Jean Ellzey was born in October 1924. She was born blind. It was later discovered she also had a debilitating bone disease, severe curvature of the spine, and dwarfism. The doctors didn’t expect her to survive even a year. She passed away in 1993 at the age of 69.
My Aunt Jean had a great voice. She even taught piano and voice, and children’s choir, and sang in the adult choir at church. One of the songs I most remember her singing was “His Eye Is on the Sparrow.” I know a lot of people associated her with that song because she sang it so beautifully. I guess I always kind of thought of it as her favorite song. A few weeks ago I was reading her autobiography (again), and noticed she said her favorite song was “My God and I.”
My God and I go in the field together,
We walk and talk, as good friends should and do.
We clasp our hands, our voices ring with laughter,
My God and I walk through the meadow’s hue.
Pretty cool, huh? She was blind, crippled, never walked without holding on to something or someone. Because she could not walk or see with her eyes as a child, she spent a lot of time alone as the other children around her ran and played. She longed for a friend. She chose God for her best friend. She stuck with that choice her entire life. She couldn’t go for walks, but I know from personal observation that she spent a lot of time talking with her best Friend.
The second verse says:
He tells me of the years that went before me,
When heavenly plans were made for me to be,
When all was but a dream of dim conception,
To come to life, earth’s verdant glory see.
That’s an interesting verse for someone born blind. She “saw” only what she could touch with her hands. She never saw the glorious, green (verdant) grass and trees that surrounded her growing up in northwest Louisiana. Verdant can also mean “young, youthful.” The true glory of earth when it was very young was that God walked with man in the garden. This is how it was meant to be. This was Aunt Jean’s choice – to spiritually walk with God day by day as faithfully as she could. As a result, she saw more of the glory for which we are created than most of us ever will.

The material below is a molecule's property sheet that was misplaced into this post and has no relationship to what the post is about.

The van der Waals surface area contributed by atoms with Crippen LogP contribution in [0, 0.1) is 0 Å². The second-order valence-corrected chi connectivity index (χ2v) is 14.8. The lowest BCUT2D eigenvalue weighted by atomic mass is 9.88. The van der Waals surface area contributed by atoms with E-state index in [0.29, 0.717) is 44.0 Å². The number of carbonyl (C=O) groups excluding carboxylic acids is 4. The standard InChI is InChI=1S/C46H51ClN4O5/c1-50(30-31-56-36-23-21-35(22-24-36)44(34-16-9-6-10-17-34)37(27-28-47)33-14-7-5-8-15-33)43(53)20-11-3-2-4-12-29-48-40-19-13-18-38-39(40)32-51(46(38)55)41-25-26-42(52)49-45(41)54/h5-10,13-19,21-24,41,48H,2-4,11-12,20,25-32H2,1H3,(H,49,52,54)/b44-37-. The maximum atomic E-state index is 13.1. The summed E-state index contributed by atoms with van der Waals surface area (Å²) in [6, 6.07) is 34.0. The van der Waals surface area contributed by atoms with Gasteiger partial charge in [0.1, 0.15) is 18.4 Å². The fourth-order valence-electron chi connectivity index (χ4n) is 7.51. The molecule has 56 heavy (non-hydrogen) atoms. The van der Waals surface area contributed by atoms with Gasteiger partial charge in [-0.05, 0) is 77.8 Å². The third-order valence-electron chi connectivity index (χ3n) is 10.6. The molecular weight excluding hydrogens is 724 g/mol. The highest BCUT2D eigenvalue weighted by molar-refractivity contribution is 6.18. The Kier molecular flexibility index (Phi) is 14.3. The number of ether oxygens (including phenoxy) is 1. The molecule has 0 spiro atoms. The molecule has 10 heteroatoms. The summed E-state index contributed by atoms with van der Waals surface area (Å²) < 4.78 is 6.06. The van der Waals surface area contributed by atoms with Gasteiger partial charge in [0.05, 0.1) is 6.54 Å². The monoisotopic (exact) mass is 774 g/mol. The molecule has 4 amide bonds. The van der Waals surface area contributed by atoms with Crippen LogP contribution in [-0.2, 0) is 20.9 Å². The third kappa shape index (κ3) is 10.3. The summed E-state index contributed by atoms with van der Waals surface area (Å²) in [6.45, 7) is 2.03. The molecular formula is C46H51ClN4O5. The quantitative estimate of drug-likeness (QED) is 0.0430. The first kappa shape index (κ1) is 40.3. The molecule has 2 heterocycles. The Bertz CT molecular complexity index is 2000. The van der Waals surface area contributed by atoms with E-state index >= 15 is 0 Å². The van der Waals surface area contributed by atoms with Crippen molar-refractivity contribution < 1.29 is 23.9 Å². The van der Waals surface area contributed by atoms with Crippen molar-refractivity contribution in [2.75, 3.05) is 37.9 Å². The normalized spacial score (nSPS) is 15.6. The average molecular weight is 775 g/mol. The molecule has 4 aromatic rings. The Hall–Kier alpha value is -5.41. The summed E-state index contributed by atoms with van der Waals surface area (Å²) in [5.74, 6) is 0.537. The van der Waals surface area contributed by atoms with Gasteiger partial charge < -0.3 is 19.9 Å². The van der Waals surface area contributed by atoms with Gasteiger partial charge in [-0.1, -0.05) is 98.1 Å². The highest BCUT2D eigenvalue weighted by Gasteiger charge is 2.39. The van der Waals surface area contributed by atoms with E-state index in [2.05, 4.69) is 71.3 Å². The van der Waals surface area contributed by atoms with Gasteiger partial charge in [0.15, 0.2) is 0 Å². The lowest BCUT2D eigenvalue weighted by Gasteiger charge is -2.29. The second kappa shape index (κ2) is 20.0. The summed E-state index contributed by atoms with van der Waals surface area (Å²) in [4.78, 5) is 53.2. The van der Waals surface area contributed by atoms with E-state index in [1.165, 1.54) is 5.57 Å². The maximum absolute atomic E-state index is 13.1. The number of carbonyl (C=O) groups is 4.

My God and I will go for aye together,
We’ll walk and talk and jest as good friends do;
This earth will pass and with it common trifles,
But God and I will go unendingly.
“Go for aye.” I always wondered what that meant, and why in the song it was pronounced with a long “a” sound rather than a long “i” (as in all in favor say, “aye”). I finally looked it up. The long “a” pronunciation is from Middle English according to the dictionary and is a poetic way of saying “ever, or always.” My God and I will always go together. Makes sense.
I tend to kind of stumble over the next line, too. I can visualize the walk and talk part, but the idea of jesting with God always has felt a little strange. I mean, I’m pretty sure God has a sense of humor. He created man and gave us a sense of humor and an ability to laugh. I have had a few occasions in prayer where talking with God I saw the humor in a situation. Still, “jesting with God” is not an easy concept to grasp. Before she died, Aunt Jean dreamed about dying and going to heaven. My mom asked her what she did when she got to heaven. Aunt Jean said, “I was running around seeing people.” I have to say, that still makes me chuckle. I love it that God gave blind, crippled Aunt Jean a dream where she was “running around, seeing people.” Mom even asked her about who she saw, and Aunt Jean gave a very accurate description of their grandfather, Papa Sibley. God does have a sense of humor.
I should maybe choose Him as my best friend, too. How about you? This earth will pass, and with it all the huge things we worry about from pimples to cancer, from gnats to presidential politics. When it does, wouldn’t it be great to spend eternity with your Best Friend?
Retweet this and send me your email address, and I’ll send you a digital copy of Jean Ellzey’s autobiography – “In Him There Is No Darkness.”